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How Does the "cnn Effect's" Broad Ability of Delivering Images to Western Political Consciousness Relate to Conducting Particular Forms of Foreign Policy?

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How does the "CNN effect's" broad ability of delivering images to Western political consciousness relate to conducting particular forms of foreign policy?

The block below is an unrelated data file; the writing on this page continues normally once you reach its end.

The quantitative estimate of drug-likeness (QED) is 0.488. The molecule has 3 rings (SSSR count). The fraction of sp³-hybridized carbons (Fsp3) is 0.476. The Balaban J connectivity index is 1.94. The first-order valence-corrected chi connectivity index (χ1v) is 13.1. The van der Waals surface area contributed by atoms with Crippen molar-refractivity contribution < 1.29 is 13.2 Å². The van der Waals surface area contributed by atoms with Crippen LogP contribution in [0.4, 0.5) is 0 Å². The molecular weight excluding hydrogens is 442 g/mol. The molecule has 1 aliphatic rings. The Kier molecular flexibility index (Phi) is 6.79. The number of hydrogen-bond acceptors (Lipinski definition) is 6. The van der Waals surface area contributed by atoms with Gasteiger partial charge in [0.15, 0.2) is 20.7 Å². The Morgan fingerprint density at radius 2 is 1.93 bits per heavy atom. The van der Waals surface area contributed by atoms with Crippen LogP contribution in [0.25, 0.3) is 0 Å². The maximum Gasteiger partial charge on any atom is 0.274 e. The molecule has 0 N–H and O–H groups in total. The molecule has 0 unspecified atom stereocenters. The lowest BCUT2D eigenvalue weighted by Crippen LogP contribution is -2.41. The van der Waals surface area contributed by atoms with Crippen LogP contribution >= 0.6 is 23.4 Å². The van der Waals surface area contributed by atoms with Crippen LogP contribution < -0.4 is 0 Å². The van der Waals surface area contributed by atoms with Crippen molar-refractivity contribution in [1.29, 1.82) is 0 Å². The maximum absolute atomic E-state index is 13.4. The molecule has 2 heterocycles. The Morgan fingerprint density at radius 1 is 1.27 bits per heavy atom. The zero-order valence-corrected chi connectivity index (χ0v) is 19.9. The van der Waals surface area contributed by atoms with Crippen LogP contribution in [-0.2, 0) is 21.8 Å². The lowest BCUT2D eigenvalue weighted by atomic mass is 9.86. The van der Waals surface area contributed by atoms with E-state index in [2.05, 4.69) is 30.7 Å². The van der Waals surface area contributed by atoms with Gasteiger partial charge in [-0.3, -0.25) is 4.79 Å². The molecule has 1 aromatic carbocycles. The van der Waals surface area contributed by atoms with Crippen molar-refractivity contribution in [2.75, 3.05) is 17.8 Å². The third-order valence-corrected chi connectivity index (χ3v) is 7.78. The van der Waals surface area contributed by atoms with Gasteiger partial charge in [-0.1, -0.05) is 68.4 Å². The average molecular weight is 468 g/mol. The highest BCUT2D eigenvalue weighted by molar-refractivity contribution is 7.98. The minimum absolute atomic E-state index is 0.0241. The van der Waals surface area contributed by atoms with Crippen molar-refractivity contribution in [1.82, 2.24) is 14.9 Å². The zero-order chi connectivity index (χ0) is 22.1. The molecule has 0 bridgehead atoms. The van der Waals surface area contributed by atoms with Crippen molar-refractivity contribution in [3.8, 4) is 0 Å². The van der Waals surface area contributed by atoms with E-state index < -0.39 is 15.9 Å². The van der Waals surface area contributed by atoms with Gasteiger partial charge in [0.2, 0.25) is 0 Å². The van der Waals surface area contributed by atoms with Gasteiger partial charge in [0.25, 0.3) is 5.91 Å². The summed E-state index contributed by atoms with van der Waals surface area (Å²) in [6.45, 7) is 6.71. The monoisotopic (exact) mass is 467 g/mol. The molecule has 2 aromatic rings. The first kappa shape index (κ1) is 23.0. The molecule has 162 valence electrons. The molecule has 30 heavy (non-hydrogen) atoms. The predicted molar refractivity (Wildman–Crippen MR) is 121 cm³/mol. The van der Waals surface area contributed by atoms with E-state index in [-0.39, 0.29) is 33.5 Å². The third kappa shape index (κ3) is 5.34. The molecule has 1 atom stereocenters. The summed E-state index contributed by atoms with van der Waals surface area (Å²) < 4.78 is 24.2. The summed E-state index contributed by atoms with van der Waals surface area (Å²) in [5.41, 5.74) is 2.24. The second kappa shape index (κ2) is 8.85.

In a world where the proliferation of modern technology, particularly in communication and information is at a rapid increase and has been for the past two decades, the role of real time media in people's lives has, as a result become crucially intensified. This phenomenon is sometimes referred to as the "CNN effect". The beginnings of this phenomenon could be seen by the end of the 1980's with events such as the fall of Communism in Eastern Europe, as well as other uprisings of the masses such as the Tiananmen Square massacre being widely televised and reported in places which one deemed impossible to tap into objectively just a few years before. The widespread ability for the general public to have access to first hand information from such previously obscure places can be said to have had a direct impact on the conduct of foreign policy among the Western superpowers. In other terms, the availability of vast amounts of information has the tendency to affect political consciousness of the populace as well as the governments that are in charge of foreign policy conduct in those western nations. The implications on particular foreign policy conduct by the governments arises either due to the governments' own moral imperatives and strategic interests in those regions or due to political pressures being mounted by the general public on the governments to act through foreign policy, as a result of being exposed to the images delivered via real time media. However, due to the well established significant impact on public awareness on issues abroad, the western governments may also be using this "CNN effect" for their own political gains and purposes by manufacturing consent. This is particularly evident with cases such as the passivity on intervention in Rwanda and particular elements in Bosnia in the 1990's compared to the overly proactive approaches during the Iraq war of 2003 and most recently Libya in 2011. Some may argue that after manufacturing consent, the governments choose to act on those issues abroad but this has been in a way offset recently by the availability of media with even greater information on issues and in a way more reliable due to being less biased and more objective, as seen with the wiki leaks phenomenon, YouTube and so further, where ordinary citizens in those nations as well as people in power may broadcast information to the west and ultimately it's political consciousness. However those new mediums tend to be less competitive with the already set up giants of real time media and more people in the west rely on those real time giants to obtain information from. This was evident due to the recent wiki leaks on the immoral conducts of western governments in their foreign policy having had no effect as no governments were forced to step down as no significant dissent among the public was present anyway. But many studies do show, if there is significant domestic dissent among the public which actually elects those governments is present due to their foreign policy engagements, matters tend to change drastically. In other terms dissent makes the ruling elite in the governments uncertain and thus forces them to act or intervene abroad in order to stay in power by guaranteeing support by the voting populations.